Many medications can cause side effects. A side effect is an unwanted response to a medication when it is taken in normal doses. Side effects can be mild or severe, temporary or permanent.
The side effects listed below are not experienced by everyone who takes this medication. If you are concerned about side effects, discuss the risks and benefits of this medication with your doctor.
The following side effects have been reported by at least 1% of people taking this medication. Many of these side effects can be managed, and some may go away on their own over time.
Contact your doctor if you experience these side effects and they are severe or bothersome. Your pharmacist may be able to advise you on managing side effects.
- skin irritation
Although most of the side effects listed below don't happen very often, they could lead to serious problems if you do not check with your doctor or seek medical attention.
Check with your doctor as soon as possible if any of the following side effects occur:
- abdominal pain
- blood in the stools
Seek immediate medical attention if any of the following occur:
- signs of blocked intestine (e.g., severe stomach pain, vomiting, blood in stools, swollen belly, high fever)
- signs of a serious allergic reaction (shortness of breath; wheezing; trouble breathing; hives; swelling of the lips, tongue, or throat)
Some people may experience side effects other than those listed. Check with your doctor if you notice any symptom that worries you while you are taking this medication.
Are there any other precautions or warnings for this medication?
Before you begin using a medication, be sure to inform your doctor of any medical conditions or allergies you may have, any medications you are taking, whether you are pregnant or breast-feeding, and any other significant facts about your health. These factors may affect how you should use this medication.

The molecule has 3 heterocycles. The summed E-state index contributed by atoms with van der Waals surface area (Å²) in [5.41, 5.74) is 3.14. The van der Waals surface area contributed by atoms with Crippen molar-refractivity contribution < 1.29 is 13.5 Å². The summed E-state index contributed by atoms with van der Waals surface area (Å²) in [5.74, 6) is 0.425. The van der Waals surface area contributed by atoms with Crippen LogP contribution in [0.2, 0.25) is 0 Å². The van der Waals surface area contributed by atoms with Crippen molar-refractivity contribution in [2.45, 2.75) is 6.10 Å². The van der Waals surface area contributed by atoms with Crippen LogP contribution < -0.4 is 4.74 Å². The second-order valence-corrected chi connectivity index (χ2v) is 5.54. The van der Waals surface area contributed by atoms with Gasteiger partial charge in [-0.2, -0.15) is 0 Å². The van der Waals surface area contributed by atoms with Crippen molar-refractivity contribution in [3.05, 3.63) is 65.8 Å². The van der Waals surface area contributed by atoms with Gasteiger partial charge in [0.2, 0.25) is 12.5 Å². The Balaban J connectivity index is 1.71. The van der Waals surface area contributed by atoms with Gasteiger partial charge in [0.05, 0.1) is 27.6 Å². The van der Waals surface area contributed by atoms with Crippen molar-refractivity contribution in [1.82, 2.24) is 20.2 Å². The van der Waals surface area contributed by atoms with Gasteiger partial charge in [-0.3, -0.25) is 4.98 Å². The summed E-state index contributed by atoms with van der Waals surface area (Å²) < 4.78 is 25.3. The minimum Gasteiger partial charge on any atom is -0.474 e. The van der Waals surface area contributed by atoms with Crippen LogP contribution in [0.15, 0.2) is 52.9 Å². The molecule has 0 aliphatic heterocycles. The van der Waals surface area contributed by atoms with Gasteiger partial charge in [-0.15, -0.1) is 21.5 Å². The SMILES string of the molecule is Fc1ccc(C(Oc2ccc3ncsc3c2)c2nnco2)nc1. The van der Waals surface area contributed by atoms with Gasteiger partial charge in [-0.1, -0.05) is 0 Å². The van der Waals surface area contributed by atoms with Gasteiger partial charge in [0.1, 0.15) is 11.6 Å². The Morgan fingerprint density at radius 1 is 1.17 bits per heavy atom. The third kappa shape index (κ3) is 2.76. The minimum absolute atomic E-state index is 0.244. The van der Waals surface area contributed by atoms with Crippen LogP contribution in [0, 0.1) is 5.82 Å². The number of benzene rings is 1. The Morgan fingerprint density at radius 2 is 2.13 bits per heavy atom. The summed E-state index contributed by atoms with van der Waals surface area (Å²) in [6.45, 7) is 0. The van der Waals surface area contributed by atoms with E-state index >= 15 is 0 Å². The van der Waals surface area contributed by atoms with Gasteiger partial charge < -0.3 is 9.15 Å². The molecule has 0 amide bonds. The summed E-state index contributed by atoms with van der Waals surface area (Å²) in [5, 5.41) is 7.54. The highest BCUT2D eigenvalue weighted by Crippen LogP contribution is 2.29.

Fever: Your child's doctor may decide to delay this vaccine if your child has an acute infection or fever. Mild infections without fever, such as colds, usually do not require delay of the vaccine.
Immune problems: As with any vaccine, rotavirus vaccine may not provide complete protection against rotavirus for all people. When used for children with impaired immune systems, rotavirus vaccine may not create enough of an antibody response to protect against infections caused by these bacteria. Also, this vaccine may not be effective for people receiving immunosuppressive therapy (e.g., some medications used to treat cancer or for transplant recipients).
Other vaccines: Rotavirus vaccine may be given in the doctor's office at the same time as your child receives other routine infant vaccinations.
Pregnancy: This vaccine is intended for infants and young children only and should not be used by pregnant women.
Breast-feeding: This vaccine is intended for infants and young children only and should not be used by breast-feeding women.
What other drugs could interact with this medication?
There may be an interaction between rotavirus vaccine and any of the following:
- immune globulin
- corticosteroids (e.g., budesonide, dexamethasone, hydrocortisone, fluticasone, prednisone)
- medications to treat cancer (e.g., carboplatin, cyclophosphamide, doxorubicin, ifosfamide, vincristine)
- tuberculin skin tests
Tell your doctor or prescriber about all prescription, over-the-counter (non-prescription), and herbal medications that you are taking. Also tell them about any supplements you take. Since caffeine, alcohol, the nicotine from cigarettes, or street drugs can affect the action of many medications, you should let your prescriber know if you use them. Depending on your specific circumstances, your doctor may want you to:
- stop taking one of the medications,
- change one of the medications to another,
- change how you are taking one or both of the medications, or
- leave everything as is.
An interaction between two medications does not always mean that you must stop taking one of them. Speak to your doctor about how any drug interactions are being managed or should be managed.
All material copyright MediResource Inc. 1996 – 2022. Terms and conditions of use. The contents herein are for informational purposes only. Always seek the advice of your physician or other qualified health provider with any questions you may have regarding a medical condition. Source: www.medbroadcast.com/drug/getdrug/Rotarix